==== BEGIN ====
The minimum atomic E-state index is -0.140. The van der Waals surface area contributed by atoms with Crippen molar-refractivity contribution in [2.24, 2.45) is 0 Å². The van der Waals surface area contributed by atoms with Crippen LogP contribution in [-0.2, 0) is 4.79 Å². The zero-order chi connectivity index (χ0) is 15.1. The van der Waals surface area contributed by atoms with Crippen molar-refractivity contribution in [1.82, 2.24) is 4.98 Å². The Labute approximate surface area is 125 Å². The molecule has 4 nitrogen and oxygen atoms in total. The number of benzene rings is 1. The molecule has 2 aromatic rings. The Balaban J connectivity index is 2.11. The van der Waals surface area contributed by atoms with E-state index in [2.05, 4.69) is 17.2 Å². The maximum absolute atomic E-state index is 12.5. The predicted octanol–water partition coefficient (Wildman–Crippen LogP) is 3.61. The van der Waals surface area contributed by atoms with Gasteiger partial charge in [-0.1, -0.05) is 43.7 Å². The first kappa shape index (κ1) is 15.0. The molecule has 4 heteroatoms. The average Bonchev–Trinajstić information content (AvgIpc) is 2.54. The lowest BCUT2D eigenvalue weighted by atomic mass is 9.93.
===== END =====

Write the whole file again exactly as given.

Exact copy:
The minimum atomic E-state index is -0.140. The van der Waals surface area contributed by atoms with Crippen molar-refractivity contribution in [2.24, 2.45) is 0 Å². The van der Waals surface area contributed by atoms with Crippen LogP contribution in [-0.2, 0) is 4.79 Å². The zero-order chi connectivity index (χ0) is 15.1. The van der Waals surface area contributed by atoms with Crippen molar-refractivity contribution in [1.82, 2.24) is 4.98 Å². The Labute approximate surface area is 125 Å². The molecule has 4 nitrogen and oxygen atoms in total. The number of benzene rings is 1. The molecule has 2 aromatic rings. The Balaban J connectivity index is 2.11. The van der Waals surface area contributed by atoms with E-state index in [2.05, 4.69) is 17.2 Å². The maximum absolute atomic E-state index is 12.5. The predicted octanol–water partition coefficient (Wildman–Crippen LogP) is 3.61. The van der Waals surface area contributed by atoms with Gasteiger partial charge in [-0.1, -0.05) is 43.7 Å². The first kappa shape index (κ1) is 15.0. The molecule has 4 heteroatoms. The average Bonchev–Trinajstić information content (AvgIpc) is 2.54. The lowest BCUT2D eigenvalue weighted by atomic mass is 9.93.